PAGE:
When Course Hero raised $10 million in early February, the amount seemed curiously small for $1.1 billion “unicorn” valuation valuation it got.
As it turns out, the company wasn’t done fundraising.
Last week, Course Hero secured an additional $70 million in an extension of its Series B round, courtesy of some of the biggest names in the financial sector—TPG, Goldman Sachs Asset Management and GSV. The deal pushes the company’s Series B round to $80 million. (It kept its $1.1 billion valuation.)
Andrew Grauer, co-founder and CEO of Course Hero, says this latest fundraise was “not in the works when we did the first close” of the Series B round, which was led by NewView Capital. That deal was focused on giving his employees an opportunity to sell their shares directly to NewView through a process called a tender offer. By letting staff sell some of their stock, the goal was to boost morale and energize the team to work for the long haul, Grauer said.
The world has changed dramatically between the first and final close of the company’s Series B round. And as college campuses closed and instructors scrambled to facilitate online instruction, digital education providers like Course Hero saw a surge in usage of its services.
A combination of “market volatility” and “increased demand for help with remote learning led to a great opportunity to set ourselves up to raise more capital,” Grauer adds.
Capitalizing on increased usage seems to be the formula among edtech companies seeking new money this year. Companies like Coursera, which helps universities build and access online courses, have ridden the momentum from new registrations to secure a $130 million investment in July. According to the EdSurge database, U.S. edtech companies raised over $800 million in the first half of 2020.
Founded in 2006, Course Hero is already well known among college students, millions of whom use it to get study materials, share class notes and ask tutors questions. Since the pandemic, Grauer says the number of questions asked on its platform has tripled. Many of its services are similar to those offered by Chegg, a publicly traded education company that has also seen a meteoric growth in usage and revenue since the pandemic hit.
Course Hero now claims it has over one million subscribers, who each pay $10 to $40 per month. Its revenue surpassed $100 million last year, and is on track to exceed that in 2020.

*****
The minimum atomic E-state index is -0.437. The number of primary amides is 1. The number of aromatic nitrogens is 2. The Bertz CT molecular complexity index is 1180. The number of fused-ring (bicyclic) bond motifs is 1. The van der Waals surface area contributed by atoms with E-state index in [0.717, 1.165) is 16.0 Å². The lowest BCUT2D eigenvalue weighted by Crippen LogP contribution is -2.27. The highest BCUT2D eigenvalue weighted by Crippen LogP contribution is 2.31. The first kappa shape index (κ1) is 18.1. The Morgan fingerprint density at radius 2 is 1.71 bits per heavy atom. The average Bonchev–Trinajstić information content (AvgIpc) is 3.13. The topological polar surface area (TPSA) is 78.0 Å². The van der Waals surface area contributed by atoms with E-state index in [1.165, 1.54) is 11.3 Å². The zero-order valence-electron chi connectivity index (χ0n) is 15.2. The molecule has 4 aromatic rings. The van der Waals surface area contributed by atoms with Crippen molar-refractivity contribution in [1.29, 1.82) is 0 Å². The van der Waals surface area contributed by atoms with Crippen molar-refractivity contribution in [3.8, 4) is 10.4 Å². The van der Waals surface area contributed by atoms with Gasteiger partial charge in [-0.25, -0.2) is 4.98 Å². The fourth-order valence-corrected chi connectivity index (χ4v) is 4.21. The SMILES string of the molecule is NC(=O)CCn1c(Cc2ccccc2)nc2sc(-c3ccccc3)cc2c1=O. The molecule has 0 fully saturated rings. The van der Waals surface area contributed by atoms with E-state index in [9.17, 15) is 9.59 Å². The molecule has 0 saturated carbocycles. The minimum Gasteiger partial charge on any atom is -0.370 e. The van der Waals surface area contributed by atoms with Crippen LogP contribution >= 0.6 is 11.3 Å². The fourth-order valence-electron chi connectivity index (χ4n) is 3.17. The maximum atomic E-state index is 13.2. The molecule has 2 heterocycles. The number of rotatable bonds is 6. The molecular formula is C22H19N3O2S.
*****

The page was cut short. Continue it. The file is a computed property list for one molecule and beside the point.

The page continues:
That popularity sometimes comes at the chagrin of college professors, who have found homework, tests and other copyrighted materials from their classes on the platform. Company officials say it has policies and processes in place to remove offending material (though the onus still falls largely on faculty to report them). And while the website has strong language condemning the use of its service to cheat, in reality it cannot fully safeguard against users who have such intentions.
Still, Course Hero believes it is turning a corner to win over once-skeptical faculty. It convenes an annual conference for instructors focused on professional development. The company has also invited them to freely share their course materials with peers. So far there are 45,000 verified educators on the platform, up from 20,000 in August 2019, according to Grauer.
In July, the company launched the Educator Exchange, an online subscription marketplace where faculty can sell their resources to one another. Similar to how Apple Music and Spotify pay artists, Course Hero pools together overall revenue from faculty subscribers, and pays each of them a percentage based on how many times their materials were downloaded.
With campus reopening plans in flux, especially as some colleges backtrack on plans to hold in-person classes as COVID-19 outbreaks occur, Grauer says this is a time of anxiety for many instructors. Tens of thousands have been laid off, according to The Chronicle of Higher Education. “There are a lot of stresses and fears… and we want to help them meet the moment,” he says.
To do that, Course Hero will also be looking to acquire other products and services, now that it has an additional $70 million in new funding. The company has only purchased one company—Cardinal Scholars—to date. Among the areas of interest, according Grauer, are tools that provide students access to on-demand tutoring services, and those that help educators find and create teaching and assessment materials.